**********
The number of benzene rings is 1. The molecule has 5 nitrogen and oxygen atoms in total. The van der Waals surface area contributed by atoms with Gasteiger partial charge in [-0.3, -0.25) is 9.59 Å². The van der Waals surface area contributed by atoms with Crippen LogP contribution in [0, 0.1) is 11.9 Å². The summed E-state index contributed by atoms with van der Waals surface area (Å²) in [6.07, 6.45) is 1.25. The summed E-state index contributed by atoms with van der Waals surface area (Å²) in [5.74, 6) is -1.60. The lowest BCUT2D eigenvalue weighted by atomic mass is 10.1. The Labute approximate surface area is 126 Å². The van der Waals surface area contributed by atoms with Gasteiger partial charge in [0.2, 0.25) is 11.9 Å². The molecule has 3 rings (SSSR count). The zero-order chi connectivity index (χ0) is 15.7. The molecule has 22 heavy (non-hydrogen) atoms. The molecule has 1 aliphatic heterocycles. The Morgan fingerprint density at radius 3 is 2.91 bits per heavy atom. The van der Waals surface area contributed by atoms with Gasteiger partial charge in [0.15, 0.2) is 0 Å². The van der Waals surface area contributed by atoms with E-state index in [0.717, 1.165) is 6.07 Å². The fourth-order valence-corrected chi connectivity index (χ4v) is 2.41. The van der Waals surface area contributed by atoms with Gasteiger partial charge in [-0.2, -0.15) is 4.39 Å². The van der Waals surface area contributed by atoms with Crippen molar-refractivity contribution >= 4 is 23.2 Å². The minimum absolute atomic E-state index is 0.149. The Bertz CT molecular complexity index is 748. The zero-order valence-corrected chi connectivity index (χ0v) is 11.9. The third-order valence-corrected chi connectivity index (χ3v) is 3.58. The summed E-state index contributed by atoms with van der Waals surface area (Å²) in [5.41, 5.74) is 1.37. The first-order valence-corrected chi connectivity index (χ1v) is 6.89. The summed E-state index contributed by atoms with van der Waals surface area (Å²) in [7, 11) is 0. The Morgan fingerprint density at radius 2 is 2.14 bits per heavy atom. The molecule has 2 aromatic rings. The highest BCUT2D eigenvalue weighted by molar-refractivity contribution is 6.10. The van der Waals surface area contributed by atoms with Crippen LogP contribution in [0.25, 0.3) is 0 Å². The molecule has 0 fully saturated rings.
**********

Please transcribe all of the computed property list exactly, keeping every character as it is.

The number of benzene rings is 1. The molecule has 5 nitrogen and oxygen atoms in total. The van der Waals surface area contributed by atoms with Gasteiger partial charge in [-0.3, -0.25) is 9.59 Å². The van der Waals surface area contributed by atoms with Crippen LogP contribution in [0, 0.1) is 11.9 Å². The summed E-state index contributed by atoms with van der Waals surface area (Å²) in [6.07, 6.45) is 1.25. The summed E-state index contributed by atoms with van der Waals surface area (Å²) in [5.74, 6) is -1.60. The lowest BCUT2D eigenvalue weighted by atomic mass is 10.1. The Labute approximate surface area is 126 Å². The van der Waals surface area contributed by atoms with Gasteiger partial charge in [0.2, 0.25) is 11.9 Å². The molecule has 3 rings (SSSR count). The zero-order chi connectivity index (χ0) is 15.7. The molecule has 22 heavy (non-hydrogen) atoms. The molecule has 1 aliphatic heterocycles. The Morgan fingerprint density at radius 3 is 2.91 bits per heavy atom. The van der Waals surface area contributed by atoms with Gasteiger partial charge in [0.15, 0.2) is 0 Å². The van der Waals surface area contributed by atoms with E-state index in [0.717, 1.165) is 6.07 Å². The fourth-order valence-corrected chi connectivity index (χ4v) is 2.41. The van der Waals surface area contributed by atoms with Gasteiger partial charge in [-0.2, -0.15) is 4.39 Å². The van der Waals surface area contributed by atoms with Crippen molar-refractivity contribution >= 4 is 23.2 Å². The minimum absolute atomic E-state index is 0.149. The Bertz CT molecular complexity index is 748. The zero-order valence-corrected chi connectivity index (χ0v) is 11.9. The third-order valence-corrected chi connectivity index (χ3v) is 3.58. The summed E-state index contributed by atoms with van der Waals surface area (Å²) in [5.41, 5.74) is 1.37. The first-order valence-corrected chi connectivity index (χ1v) is 6.89. The summed E-state index contributed by atoms with van der Waals surface area (Å²) in [7, 11) is 0. The Morgan fingerprint density at radius 2 is 2.14 bits per heavy atom. The molecule has 2 aromatic rings. The highest BCUT2D eigenvalue weighted by molar-refractivity contribution is 6.10. The van der Waals surface area contributed by atoms with Crippen LogP contribution in [0.25, 0.3) is 0 Å². The molecule has 0 fully saturated rings.